Over the past few weeks I have been working on testing 360 video capture settings using the Insta360 Pro camera. This process has been incredibly time consuming as the video rendering has taken up to 11 hours to complete.
In the meantime I have been working on arranging shoots for my project. One of the first responses I had from my email was from John Yeadon. I arranged to film John, who is a trustee of the Canal Basin Trust, on Tuesday 7th November at his home studio. Although not a current resident of the warehouse, John was one of the first group of artists who had a studio in the space.
I spent around three hours with John, interviewing him, filming him working on a painting of the Sellafield nuclear power plant in the 1950’s and also capturing him in his studio with the 360 camera. He is a very interesting person and has been both an academic at Coventry University and a practicing artist in Coventry for a number of years.
YouTube allows you to view 360 videos in different ways. You can use your computer to view the video online, using your keyboard or mouse to move the point of view of the video around. Alternatively, if you use your smart phone, you can move your phone round and the video responds as if you looking in the actual studio. This is a very interesting point of view.
Today I had the opportunity to use the same video clip with a set of HTC Vive VR goggles. After some research into how to view 360 footage with VR headsets, I managed to play back the video. The experience was incredible, it was so immersive, just like you were stood in the room watching John in his element. This has got me thinking about what proportion of my documentary should be 360 video? My feelings are that it is more experimental than a ‘traditional’ film and therefore ’21st century’, but I have my reservations on how dynamic the footage is. I only captured one position in John’s studio and it seems a little static, but I can’t move the camera about whilst filming without appearing in the footage. I am booking a tutorial with Ken to discuss the idea before proceeding with more filming. In the meantime, I will look into testing the 360 files with Klynt and editing my interview and documentary footage of John.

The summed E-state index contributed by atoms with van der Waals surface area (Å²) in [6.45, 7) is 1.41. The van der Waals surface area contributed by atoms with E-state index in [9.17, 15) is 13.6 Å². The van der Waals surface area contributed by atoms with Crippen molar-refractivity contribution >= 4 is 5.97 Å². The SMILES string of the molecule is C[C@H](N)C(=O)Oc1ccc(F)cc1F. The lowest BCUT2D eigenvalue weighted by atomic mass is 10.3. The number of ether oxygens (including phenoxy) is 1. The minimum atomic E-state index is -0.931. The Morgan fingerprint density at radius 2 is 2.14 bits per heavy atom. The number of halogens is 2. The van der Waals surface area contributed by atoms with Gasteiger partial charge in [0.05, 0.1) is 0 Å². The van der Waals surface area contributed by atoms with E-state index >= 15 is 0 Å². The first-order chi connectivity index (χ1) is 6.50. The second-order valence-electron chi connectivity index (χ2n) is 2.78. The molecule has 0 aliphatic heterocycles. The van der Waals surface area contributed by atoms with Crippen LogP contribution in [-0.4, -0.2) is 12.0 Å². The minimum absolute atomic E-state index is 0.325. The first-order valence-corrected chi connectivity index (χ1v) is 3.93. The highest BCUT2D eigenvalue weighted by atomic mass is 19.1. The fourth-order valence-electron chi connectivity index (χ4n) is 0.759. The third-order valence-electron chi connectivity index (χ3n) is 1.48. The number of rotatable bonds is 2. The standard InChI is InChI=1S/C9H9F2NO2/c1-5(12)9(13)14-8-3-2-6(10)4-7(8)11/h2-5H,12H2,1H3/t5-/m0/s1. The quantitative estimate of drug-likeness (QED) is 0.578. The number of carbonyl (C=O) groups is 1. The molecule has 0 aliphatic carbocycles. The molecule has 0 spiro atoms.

I sent John a link to the video and he is very interested in me filming his up and coming exhibition using the 360 camera.